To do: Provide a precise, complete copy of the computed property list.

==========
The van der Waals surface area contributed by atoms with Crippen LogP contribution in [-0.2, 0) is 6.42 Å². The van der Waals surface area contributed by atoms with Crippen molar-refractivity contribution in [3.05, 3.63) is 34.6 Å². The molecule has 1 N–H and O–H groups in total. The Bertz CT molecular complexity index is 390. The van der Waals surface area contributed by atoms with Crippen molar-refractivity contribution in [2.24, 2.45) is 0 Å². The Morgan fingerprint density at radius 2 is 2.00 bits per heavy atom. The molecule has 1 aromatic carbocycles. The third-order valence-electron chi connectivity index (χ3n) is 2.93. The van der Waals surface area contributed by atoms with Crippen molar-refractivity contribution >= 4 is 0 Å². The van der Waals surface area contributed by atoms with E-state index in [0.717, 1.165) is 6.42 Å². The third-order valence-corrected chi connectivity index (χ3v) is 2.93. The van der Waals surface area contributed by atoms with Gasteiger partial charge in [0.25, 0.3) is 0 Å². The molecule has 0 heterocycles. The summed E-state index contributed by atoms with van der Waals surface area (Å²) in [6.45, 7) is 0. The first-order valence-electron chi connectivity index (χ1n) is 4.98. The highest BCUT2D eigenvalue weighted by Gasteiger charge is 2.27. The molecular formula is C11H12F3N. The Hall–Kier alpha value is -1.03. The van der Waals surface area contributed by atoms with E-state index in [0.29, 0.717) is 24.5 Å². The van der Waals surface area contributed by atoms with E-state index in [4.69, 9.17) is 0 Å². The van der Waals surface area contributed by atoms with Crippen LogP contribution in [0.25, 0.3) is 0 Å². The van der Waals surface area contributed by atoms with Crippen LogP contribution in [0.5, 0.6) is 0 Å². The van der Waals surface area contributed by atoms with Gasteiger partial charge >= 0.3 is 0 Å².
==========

The van der Waals surface area contributed by atoms with Crippen LogP contribution in [-0.2, 0) is 6.42 Å². The van der Waals surface area contributed by atoms with Crippen molar-refractivity contribution in [3.05, 3.63) is 34.6 Å². The molecule has 1 N–H and O–H groups in total. The Bertz CT molecular complexity index is 390. The van der Waals surface area contributed by atoms with Crippen molar-refractivity contribution in [2.24, 2.45) is 0 Å². The Morgan fingerprint density at radius 2 is 2.00 bits per heavy atom. The molecule has 1 aromatic carbocycles. The third-order valence-electron chi connectivity index (χ3n) is 2.93. The van der Waals surface area contributed by atoms with Crippen molar-refractivity contribution >= 4 is 0 Å². The van der Waals surface area contributed by atoms with E-state index in [0.717, 1.165) is 6.42 Å². The third-order valence-corrected chi connectivity index (χ3v) is 2.93. The van der Waals surface area contributed by atoms with Gasteiger partial charge in [0.25, 0.3) is 0 Å². The molecule has 0 heterocycles. The summed E-state index contributed by atoms with van der Waals surface area (Å²) in [6.45, 7) is 0. The first-order valence-electron chi connectivity index (χ1n) is 4.98. The highest BCUT2D eigenvalue weighted by Gasteiger charge is 2.27. The molecular formula is C11H12F3N. The Hall–Kier alpha value is -1.03. The van der Waals surface area contributed by atoms with E-state index in [0.29, 0.717) is 24.5 Å². The van der Waals surface area contributed by atoms with E-state index in [4.69, 9.17) is 0 Å². The van der Waals surface area contributed by atoms with Crippen LogP contribution in [0.25, 0.3) is 0 Å². The van der Waals surface area contributed by atoms with Crippen LogP contribution in [0.5, 0.6) is 0 Å². The van der Waals surface area contributed by atoms with Gasteiger partial charge >= 0.3 is 0 Å².